There are a number of reasons you might want to find the original publication date of a website or specific web page.
- You might be referencing a website in an academic article and need the published date for proper MLA style or APA style citation.
- Someone accused you of steal their website content but you want to prove that they published their content after yours, so you need to find their original publish date.
- Perhaps you're doing research for a topic and you want to make sure that you find the most up to date content and need the date (duh) to ensure that.
More often than not, there will be a date showing when the content was published (some websites will also show a copyright date if applicable). This is especially true of news websites and academic pages.
But what if the published date isn't there in plain sight? Or what if you believe a blog post or web page was updated and you want to see the original date of posting (not the most recent update)?
In this article, I'll show you several tried and true ways to find the original publication date (the earliest date) of any web page, blog post or even just entire website.
4 Important Dates for Web Pages and Websites
There are 4 types of dates we can locate for web pages and websites.
- The publication date - This is the date that the content officially went "live" on the internet.
- The indexed date - This is the date that search engine bots (Bing, Google etc) first "crawled" the website and indexed it so people could find it in search engines. Search engines are becoming very good at using their spiders to crawl websites so the publication date and indexed date are very often the same.
- The cache date - This is the most recent time that search engine bots crawled a website. This time can vary but is typically between a couple of weeks.
- The recently updated date - It's a good practice to regularly update old content so many website owners update their older content and put a "last updated on" date to let visitors know that it's fresh. This can cause confusion though if you need to official publication date. If you're citing something in MLA or APA formatting however, the most recently updated version is the date you will want to use anyway.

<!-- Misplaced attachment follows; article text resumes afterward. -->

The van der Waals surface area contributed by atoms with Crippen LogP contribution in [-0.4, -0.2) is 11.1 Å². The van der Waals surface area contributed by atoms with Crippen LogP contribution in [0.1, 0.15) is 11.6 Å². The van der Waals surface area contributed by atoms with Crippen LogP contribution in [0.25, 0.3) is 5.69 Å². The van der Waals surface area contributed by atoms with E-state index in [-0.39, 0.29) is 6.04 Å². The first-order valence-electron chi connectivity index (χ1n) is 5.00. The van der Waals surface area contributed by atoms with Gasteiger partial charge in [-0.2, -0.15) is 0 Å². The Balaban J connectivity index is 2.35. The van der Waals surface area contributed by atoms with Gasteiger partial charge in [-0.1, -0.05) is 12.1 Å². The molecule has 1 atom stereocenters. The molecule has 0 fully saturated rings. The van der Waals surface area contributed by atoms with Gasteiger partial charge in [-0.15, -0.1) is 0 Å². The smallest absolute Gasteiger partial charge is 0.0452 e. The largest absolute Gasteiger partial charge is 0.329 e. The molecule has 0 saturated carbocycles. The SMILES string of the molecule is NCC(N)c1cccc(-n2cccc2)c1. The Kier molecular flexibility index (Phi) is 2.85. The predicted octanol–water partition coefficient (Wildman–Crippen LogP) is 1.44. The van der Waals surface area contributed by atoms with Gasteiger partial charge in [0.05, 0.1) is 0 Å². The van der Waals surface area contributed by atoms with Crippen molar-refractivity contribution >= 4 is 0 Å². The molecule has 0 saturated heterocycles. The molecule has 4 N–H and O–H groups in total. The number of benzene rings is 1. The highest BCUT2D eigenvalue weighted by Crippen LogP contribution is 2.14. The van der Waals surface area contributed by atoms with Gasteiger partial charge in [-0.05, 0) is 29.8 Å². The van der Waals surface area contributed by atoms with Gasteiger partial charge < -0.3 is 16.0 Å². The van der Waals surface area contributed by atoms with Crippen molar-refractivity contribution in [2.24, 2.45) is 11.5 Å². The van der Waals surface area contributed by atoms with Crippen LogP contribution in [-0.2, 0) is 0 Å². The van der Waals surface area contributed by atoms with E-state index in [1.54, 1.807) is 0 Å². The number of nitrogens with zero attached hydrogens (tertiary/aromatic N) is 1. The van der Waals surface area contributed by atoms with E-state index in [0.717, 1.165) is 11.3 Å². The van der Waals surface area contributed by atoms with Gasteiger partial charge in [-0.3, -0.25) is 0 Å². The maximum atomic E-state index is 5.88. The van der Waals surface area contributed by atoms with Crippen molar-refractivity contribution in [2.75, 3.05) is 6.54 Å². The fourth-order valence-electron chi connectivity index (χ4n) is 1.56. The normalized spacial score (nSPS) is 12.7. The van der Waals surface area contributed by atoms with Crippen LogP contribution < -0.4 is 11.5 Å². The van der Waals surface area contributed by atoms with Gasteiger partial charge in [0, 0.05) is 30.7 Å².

In this article, we're focusing on finding the original publication date.
The Obvious - Scan the Page or Site Manually
I know...I know, you didn't spend the time Googling this article just to hear me tell you to look with your eyeballs, but I have to include this!
This is the most basic method and it is flawed if you need to know the publication date with real accuracy. The published on date is standard for most informational type websites (I had to proactively remove mine from my this website); however, that date doesn't mean that the content was first published at that time. In fact, the date shown on a page is extremely unreliable if you need to know original publication date for
But a simple CMD + F on Mac or CTR + F on PC followed by "date" or "published" will likely show you the published or recently updated date for any mainstream article.
This isn't the case for most other types of web pages though (sales pages, product pages, website's homepage, landing pages etc) but it is almost always the case for news sites and many blogs.
Method #1 Analyze the URL
Many websites include the date of publication in the page url structure. This might be an approximate publish date since most filter by year and month and not as granularly as day.
To see if the date is in the page url, navigate up to the browser address bar and look for something like this.
In the example above, the original published date would be in June of 2021. Yes, this is of course an approximate published date since we don't have the exact day of the month.
This method is more reliable than the published on date that a site might show on a web page since it's unlikely they'd create a new slug (URL) when they updated an article. That is a no-no in online writing.
Method #2 XML Site Map
If as website has only a few pages or posts, this method can work but it can be pretty janky.
In the browser search bar, type the website in this format whateverwebsite.com/sitemap.xml.
I did this with my friend Chris's website SmartBusinessTrends.com and this is what I got.